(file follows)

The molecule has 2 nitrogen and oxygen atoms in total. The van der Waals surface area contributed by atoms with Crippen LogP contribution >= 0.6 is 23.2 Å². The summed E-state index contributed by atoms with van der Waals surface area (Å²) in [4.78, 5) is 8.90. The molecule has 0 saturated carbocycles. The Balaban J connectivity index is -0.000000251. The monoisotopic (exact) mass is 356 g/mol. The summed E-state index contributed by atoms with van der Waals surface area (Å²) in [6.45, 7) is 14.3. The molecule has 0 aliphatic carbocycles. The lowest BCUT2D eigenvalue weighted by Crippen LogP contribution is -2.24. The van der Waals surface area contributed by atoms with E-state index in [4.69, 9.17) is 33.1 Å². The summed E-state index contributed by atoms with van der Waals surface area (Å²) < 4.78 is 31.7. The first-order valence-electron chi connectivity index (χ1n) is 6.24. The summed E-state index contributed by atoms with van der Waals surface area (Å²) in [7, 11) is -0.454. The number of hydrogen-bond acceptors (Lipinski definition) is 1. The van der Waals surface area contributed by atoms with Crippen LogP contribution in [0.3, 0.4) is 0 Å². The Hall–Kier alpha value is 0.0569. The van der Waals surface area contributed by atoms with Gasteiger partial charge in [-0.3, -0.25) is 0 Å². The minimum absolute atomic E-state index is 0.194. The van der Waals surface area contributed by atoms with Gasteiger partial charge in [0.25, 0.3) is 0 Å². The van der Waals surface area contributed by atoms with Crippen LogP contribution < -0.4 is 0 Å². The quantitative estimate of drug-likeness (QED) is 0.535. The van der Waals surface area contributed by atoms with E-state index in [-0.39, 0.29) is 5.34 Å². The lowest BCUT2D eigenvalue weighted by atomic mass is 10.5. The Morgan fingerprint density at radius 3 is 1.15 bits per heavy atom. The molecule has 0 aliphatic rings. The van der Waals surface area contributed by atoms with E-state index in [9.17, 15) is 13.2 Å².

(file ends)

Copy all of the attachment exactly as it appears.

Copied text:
The molecule has 2 nitrogen and oxygen atoms in total. The van der Waals surface area contributed by atoms with Crippen LogP contribution >= 0.6 is 23.2 Å². The summed E-state index contributed by atoms with van der Waals surface area (Å²) in [4.78, 5) is 8.90. The molecule has 0 saturated carbocycles. The Balaban J connectivity index is -0.000000251. The monoisotopic (exact) mass is 356 g/mol. The summed E-state index contributed by atoms with van der Waals surface area (Å²) in [6.45, 7) is 14.3. The molecule has 0 aliphatic carbocycles. The lowest BCUT2D eigenvalue weighted by Crippen LogP contribution is -2.24. The van der Waals surface area contributed by atoms with E-state index in [4.69, 9.17) is 33.1 Å². The summed E-state index contributed by atoms with van der Waals surface area (Å²) < 4.78 is 31.7. The first-order valence-electron chi connectivity index (χ1n) is 6.24. The summed E-state index contributed by atoms with van der Waals surface area (Å²) in [7, 11) is -0.454. The number of hydrogen-bond acceptors (Lipinski definition) is 1. The van der Waals surface area contributed by atoms with Crippen LogP contribution in [0.3, 0.4) is 0 Å². The Hall–Kier alpha value is 0.0569. The van der Waals surface area contributed by atoms with Gasteiger partial charge in [-0.3, -0.25) is 0 Å². The minimum absolute atomic E-state index is 0.194. The van der Waals surface area contributed by atoms with Gasteiger partial charge in [0.25, 0.3) is 0 Å². The van der Waals surface area contributed by atoms with Crippen LogP contribution < -0.4 is 0 Å². The quantitative estimate of drug-likeness (QED) is 0.535. The van der Waals surface area contributed by atoms with E-state index in [-0.39, 0.29) is 5.34 Å². The lowest BCUT2D eigenvalue weighted by atomic mass is 10.5. The Morgan fingerprint density at radius 3 is 1.15 bits per heavy atom. The molecule has 0 aliphatic rings. The van der Waals surface area contributed by atoms with E-state index in [9.17, 15) is 13.2 Å².